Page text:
Our study represents the first investigation of Bcl-2 influences on age-related changes in brain morphology in healthy participants over a wide age range. The regional GM volumes of the right cerebellum, bilateral lingual gyrus, right middle temporal gyrus, and right parahippocampal gyrus were inversely correlated with age. However, the downward slope of the age-related reduction in GM was steeper in the A-allele carriers than in G homozygotes. Our findings support the hypothesis that Bcl-2 polymorphism may influence aging processes in the brain, and that the G/G allelic variant confers partial protection against age-related decreases in brain volume.
Many neuropathological studies have shown that normal aging is characterized by a substantial and extensive loss of neurons in the cerebral cortex. Morphometric imaging studies have demonstrated that aging predominantly affects the GM, including cortical and deep GM structures and the cerebellum 
. We found an accelerated loss in regional GM volumes with aging, which is consistent with the findings of previous studies 
Bcl-2 has been shown to regulate neuronal cell death during normal development, and has also been implicated in many models of acute and chronic neurodegeneration 
. Bcl-2 expression in the brain is up-regulated in Parkinson disease 
and Alzheimer disease, with Bcl-2 expression increasing with increased disease severity 
. The over-expression of Bcl-2 inhibits neuronal cell death in vitro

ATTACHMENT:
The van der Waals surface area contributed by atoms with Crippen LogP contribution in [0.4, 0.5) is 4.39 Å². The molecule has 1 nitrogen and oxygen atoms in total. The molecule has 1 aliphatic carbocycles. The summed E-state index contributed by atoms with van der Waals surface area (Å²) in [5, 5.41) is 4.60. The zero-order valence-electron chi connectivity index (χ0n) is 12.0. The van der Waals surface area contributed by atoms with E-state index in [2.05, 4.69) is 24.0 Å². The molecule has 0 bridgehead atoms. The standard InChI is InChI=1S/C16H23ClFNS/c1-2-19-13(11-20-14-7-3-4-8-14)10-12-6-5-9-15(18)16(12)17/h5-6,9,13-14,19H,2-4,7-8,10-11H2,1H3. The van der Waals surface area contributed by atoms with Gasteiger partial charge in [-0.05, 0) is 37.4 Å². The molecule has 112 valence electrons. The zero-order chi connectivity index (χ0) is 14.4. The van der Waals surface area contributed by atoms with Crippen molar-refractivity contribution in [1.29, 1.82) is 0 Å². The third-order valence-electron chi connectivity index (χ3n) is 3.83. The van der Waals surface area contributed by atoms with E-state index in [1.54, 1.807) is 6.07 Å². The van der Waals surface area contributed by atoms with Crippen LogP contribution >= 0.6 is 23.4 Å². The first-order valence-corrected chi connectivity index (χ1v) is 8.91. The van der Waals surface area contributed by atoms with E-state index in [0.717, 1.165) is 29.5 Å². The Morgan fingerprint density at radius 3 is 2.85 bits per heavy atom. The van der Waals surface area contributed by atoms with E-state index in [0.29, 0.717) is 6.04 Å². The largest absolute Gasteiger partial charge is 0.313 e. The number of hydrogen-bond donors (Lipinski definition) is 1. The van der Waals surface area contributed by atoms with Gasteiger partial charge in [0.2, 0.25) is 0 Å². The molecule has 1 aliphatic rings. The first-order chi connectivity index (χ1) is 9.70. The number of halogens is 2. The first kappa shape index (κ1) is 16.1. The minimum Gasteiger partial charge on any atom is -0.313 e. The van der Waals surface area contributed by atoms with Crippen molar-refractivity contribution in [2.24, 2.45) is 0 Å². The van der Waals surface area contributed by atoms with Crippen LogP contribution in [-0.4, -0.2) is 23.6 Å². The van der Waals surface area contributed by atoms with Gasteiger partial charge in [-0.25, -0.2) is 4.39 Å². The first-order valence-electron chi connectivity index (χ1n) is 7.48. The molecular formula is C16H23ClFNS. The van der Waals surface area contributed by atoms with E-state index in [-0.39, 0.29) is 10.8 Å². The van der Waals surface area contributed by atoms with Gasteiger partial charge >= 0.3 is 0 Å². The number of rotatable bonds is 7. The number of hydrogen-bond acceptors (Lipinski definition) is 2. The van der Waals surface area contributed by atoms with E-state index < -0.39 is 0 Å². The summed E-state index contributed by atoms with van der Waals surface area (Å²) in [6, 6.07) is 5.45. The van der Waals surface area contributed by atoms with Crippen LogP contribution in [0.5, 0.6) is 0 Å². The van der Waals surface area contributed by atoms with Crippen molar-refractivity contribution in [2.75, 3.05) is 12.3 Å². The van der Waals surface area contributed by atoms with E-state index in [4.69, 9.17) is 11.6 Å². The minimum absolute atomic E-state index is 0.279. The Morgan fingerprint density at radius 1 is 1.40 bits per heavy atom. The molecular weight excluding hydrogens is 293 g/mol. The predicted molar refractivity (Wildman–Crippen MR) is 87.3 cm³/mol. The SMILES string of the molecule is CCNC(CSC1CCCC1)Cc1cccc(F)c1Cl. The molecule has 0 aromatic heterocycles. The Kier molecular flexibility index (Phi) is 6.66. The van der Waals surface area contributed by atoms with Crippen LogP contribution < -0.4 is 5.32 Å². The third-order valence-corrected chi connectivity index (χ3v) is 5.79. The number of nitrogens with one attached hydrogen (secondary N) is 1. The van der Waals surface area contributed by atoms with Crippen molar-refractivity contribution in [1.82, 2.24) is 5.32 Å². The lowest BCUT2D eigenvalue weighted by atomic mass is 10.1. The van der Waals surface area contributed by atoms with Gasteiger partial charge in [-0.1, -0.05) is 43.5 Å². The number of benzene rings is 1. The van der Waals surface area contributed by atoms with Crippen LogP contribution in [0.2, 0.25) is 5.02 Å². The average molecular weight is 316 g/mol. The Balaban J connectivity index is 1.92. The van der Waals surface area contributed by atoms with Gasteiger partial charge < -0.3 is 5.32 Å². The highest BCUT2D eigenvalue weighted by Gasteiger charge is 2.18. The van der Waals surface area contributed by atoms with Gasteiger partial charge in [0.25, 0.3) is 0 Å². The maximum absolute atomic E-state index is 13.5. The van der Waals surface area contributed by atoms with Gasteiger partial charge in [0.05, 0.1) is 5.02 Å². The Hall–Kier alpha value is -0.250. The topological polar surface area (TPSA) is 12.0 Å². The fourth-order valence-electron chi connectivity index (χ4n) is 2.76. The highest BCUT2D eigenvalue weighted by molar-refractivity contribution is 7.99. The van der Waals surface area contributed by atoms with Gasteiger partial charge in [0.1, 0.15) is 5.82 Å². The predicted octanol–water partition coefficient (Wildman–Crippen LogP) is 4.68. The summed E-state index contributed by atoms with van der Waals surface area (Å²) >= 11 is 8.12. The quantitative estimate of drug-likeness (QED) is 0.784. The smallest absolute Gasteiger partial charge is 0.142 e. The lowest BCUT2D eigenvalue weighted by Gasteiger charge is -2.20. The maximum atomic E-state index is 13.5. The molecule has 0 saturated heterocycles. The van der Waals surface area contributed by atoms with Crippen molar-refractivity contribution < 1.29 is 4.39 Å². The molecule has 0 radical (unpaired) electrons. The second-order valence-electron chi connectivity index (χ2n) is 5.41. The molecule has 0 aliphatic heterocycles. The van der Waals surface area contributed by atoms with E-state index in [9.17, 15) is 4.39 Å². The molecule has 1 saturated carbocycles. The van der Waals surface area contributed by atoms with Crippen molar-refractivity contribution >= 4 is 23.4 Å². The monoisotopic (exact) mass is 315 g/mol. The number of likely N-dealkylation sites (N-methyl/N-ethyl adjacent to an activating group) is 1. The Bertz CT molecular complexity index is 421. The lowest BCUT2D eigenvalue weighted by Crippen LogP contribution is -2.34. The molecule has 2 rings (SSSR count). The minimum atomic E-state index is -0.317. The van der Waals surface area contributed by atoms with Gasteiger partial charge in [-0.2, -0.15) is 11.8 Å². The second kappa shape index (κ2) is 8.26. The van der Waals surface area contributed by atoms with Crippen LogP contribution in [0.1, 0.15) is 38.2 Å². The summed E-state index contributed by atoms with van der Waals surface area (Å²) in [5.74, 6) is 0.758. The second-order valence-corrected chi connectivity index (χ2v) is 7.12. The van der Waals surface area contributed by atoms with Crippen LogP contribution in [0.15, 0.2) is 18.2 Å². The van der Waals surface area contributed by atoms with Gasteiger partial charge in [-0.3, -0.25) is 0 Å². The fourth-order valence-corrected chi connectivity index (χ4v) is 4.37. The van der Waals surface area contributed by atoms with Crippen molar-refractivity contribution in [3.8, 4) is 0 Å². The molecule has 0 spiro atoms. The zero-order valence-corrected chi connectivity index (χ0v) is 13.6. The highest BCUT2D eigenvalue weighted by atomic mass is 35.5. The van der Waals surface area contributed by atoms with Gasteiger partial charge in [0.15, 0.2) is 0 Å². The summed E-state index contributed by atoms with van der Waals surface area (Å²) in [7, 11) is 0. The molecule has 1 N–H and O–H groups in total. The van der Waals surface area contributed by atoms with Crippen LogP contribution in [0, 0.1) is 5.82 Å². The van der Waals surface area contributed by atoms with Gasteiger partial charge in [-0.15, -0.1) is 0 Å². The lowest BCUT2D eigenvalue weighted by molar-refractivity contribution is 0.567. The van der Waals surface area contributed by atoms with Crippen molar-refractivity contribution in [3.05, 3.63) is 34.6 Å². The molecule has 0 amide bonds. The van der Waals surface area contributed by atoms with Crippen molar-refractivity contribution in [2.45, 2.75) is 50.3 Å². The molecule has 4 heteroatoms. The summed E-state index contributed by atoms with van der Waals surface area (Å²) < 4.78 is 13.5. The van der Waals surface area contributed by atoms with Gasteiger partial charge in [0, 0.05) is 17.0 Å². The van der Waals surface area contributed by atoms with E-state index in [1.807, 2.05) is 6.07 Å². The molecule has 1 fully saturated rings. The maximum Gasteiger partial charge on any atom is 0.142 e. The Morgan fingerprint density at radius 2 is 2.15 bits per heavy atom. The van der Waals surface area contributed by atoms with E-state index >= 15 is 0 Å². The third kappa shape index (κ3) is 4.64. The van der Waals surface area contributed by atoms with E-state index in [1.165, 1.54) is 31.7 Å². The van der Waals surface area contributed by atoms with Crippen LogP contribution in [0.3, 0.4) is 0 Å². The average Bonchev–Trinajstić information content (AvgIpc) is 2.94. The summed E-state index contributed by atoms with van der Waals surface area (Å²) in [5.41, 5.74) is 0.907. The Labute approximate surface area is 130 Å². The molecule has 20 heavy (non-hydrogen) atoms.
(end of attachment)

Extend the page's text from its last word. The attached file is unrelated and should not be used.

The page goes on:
and in vivo 
. Tanabe et al. 
showed that endogenous Bcl-2 regulates neuronal cell survival in the central nervous system, and that Bcl-2 deficiency reduces neuronal viability under various adverse cellular conditions. Considering the anti-apoptotic properties of Bcl-2 in neurodegeneration, our findings support those of Machado-Vieira et al. 
, in which the Bcl-2 G/G genotype was associated with increased Bcl-2 mRNA and protein expression. Previous studies have observed that higher Bcl-2 expression may protect against dysfunctional calcium homeostasis in bipolar disorder patients 
. Because Bcl-2 expression in the brain changes with age and increased expression of Bcl-2 may prevent or delay neuronal death 
, our findings suggest a potential genetic effect of Bcl-2 rs956572 in brain aging.
In our study, the protective effect of the homozygous Bcl-2-G allele was limited to the right cerebellum, the bilateral lingual gyrus, the right middle temporal gyrus, and the right parahippocampal gyrus. Thus, these regions may be sensitive to Bcl-2 modulation during brain aging. We observed that the cerebellum was most significantly affected by the Bcl-2 genotype. The Bcl-2 protein is widely expressed during the development of the nervous system, but is principally retained in specific regions of the brain, including the cerebellum 
. Hochman et al. 
found that Bcl-2-knockout mice displayed increased susceptibility to cellular oxidative processes and a loss of neurons in the cerebellum, which suggest that neuronal viability in the cerebellum may be influenced by Bcl-2. Kaufmann et al. 
found that level of Bcl-2 expression was higher in the central nervous system of older rats, especially in the cerebellum, and increased oxidative stress has been observed in the cerebellum of aged animals 
. If the increased expression of Bcl-2 represents a response to age-related oxidative challenge and cerebellum is highly susceptible to this challenge 
, the higher level of Bcl-2 expression from the homozygous G allele may protect against the age-related loss of neurons in the cerebellum.
Our study also demonstrated that Bcl-2 polymorphism influences the GM volume in the bilateral lingual gyrus, the right middle temporal gyrus, and the right parahippocampal gyrus. These findings are consistent with two previous imaging analyses of the genetic effects of Bcl-2. Salvadore et al. 
reported that Bcl-2 rs956572 was associated with GM volume in the subcortical structures. Our prior study found that the Bcl-2 genotype could modulate GM volume in the lingual gyrus and middle temporal gyrus in elderly men